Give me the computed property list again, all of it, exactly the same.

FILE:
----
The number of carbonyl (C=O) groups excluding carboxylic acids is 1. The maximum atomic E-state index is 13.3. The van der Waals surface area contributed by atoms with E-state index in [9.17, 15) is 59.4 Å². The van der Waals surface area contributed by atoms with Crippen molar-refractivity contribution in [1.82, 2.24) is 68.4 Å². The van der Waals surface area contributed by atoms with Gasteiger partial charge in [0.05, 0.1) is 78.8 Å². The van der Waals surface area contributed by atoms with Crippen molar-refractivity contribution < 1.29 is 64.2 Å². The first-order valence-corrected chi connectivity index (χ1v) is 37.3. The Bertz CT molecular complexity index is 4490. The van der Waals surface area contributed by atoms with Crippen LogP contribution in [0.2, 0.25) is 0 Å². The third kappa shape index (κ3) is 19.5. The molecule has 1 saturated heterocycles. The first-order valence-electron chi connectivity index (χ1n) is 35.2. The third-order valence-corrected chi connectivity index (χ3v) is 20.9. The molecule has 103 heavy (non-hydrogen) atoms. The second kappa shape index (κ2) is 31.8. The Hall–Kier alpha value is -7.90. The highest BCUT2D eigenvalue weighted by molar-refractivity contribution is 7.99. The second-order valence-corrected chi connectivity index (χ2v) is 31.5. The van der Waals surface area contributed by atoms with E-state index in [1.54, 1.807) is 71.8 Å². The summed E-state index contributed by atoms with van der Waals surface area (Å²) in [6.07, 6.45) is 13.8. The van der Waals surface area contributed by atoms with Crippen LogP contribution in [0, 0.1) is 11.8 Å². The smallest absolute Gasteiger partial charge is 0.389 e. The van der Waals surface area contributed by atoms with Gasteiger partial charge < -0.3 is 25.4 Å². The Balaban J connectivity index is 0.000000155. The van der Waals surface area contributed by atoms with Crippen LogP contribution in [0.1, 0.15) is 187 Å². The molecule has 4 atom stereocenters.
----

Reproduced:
The number of carbonyl (C=O) groups excluding carboxylic acids is 1. The maximum atomic E-state index is 13.3. The van der Waals surface area contributed by atoms with E-state index in [9.17, 15) is 59.4 Å². The van der Waals surface area contributed by atoms with Crippen molar-refractivity contribution in [1.82, 2.24) is 68.4 Å². The van der Waals surface area contributed by atoms with Gasteiger partial charge in [0.05, 0.1) is 78.8 Å². The van der Waals surface area contributed by atoms with Crippen molar-refractivity contribution < 1.29 is 64.2 Å². The first-order valence-corrected chi connectivity index (χ1v) is 37.3. The Bertz CT molecular complexity index is 4490. The van der Waals surface area contributed by atoms with Crippen LogP contribution in [0.2, 0.25) is 0 Å². The third kappa shape index (κ3) is 19.5. The molecule has 1 saturated heterocycles. The first-order valence-electron chi connectivity index (χ1n) is 35.2. The third-order valence-corrected chi connectivity index (χ3v) is 20.9. The molecule has 103 heavy (non-hydrogen) atoms. The second kappa shape index (κ2) is 31.8. The Hall–Kier alpha value is -7.90. The highest BCUT2D eigenvalue weighted by molar-refractivity contribution is 7.99. The second-order valence-corrected chi connectivity index (χ2v) is 31.5. The van der Waals surface area contributed by atoms with E-state index in [1.54, 1.807) is 71.8 Å². The summed E-state index contributed by atoms with van der Waals surface area (Å²) in [6.07, 6.45) is 13.8. The van der Waals surface area contributed by atoms with Crippen LogP contribution in [0, 0.1) is 11.8 Å². The smallest absolute Gasteiger partial charge is 0.389 e. The van der Waals surface area contributed by atoms with Gasteiger partial charge < -0.3 is 25.4 Å². The Balaban J connectivity index is 0.000000155. The van der Waals surface area contributed by atoms with Crippen LogP contribution in [0.1, 0.15) is 187 Å². The molecule has 4 atom stereocenters.